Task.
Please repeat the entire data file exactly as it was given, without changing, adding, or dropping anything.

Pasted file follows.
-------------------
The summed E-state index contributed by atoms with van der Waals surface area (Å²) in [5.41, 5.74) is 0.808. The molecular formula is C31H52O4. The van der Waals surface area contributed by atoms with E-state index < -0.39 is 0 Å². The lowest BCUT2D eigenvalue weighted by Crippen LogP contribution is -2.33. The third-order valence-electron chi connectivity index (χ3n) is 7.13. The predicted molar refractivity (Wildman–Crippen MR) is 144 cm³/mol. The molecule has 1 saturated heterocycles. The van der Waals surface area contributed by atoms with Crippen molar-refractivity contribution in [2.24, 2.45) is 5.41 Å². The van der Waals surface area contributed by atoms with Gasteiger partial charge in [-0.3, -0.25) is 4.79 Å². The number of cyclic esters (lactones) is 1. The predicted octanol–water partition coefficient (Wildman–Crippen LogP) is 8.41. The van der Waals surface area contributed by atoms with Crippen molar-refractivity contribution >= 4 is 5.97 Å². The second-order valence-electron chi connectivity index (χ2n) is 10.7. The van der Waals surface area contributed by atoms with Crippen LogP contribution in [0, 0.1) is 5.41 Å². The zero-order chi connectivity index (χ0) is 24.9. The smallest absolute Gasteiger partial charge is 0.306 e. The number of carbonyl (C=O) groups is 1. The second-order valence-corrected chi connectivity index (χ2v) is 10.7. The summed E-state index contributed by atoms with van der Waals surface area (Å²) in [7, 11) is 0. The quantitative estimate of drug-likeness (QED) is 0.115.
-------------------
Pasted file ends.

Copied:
The summed E-state index contributed by atoms with van der Waals surface area (Å²) in [5.41, 5.74) is 0.808. The molecular formula is C31H52O4. The van der Waals surface area contributed by atoms with E-state index < -0.39 is 0 Å². The lowest BCUT2D eigenvalue weighted by Crippen LogP contribution is -2.33. The third-order valence-electron chi connectivity index (χ3n) is 7.13. The predicted molar refractivity (Wildman–Crippen MR) is 144 cm³/mol. The molecule has 1 saturated heterocycles. The van der Waals surface area contributed by atoms with Crippen molar-refractivity contribution in [2.24, 2.45) is 5.41 Å². The van der Waals surface area contributed by atoms with Gasteiger partial charge in [-0.3, -0.25) is 4.79 Å². The number of cyclic esters (lactones) is 1. The predicted octanol–water partition coefficient (Wildman–Crippen LogP) is 8.41. The van der Waals surface area contributed by atoms with Crippen molar-refractivity contribution >= 4 is 5.97 Å². The second-order valence-electron chi connectivity index (χ2n) is 10.7. The van der Waals surface area contributed by atoms with Crippen LogP contribution in [0, 0.1) is 5.41 Å². The zero-order chi connectivity index (χ0) is 24.9. The smallest absolute Gasteiger partial charge is 0.306 e. The number of carbonyl (C=O) groups is 1. The second-order valence-corrected chi connectivity index (χ2v) is 10.7. The summed E-state index contributed by atoms with van der Waals surface area (Å²) in [7, 11) is 0. The quantitative estimate of drug-likeness (QED) is 0.115.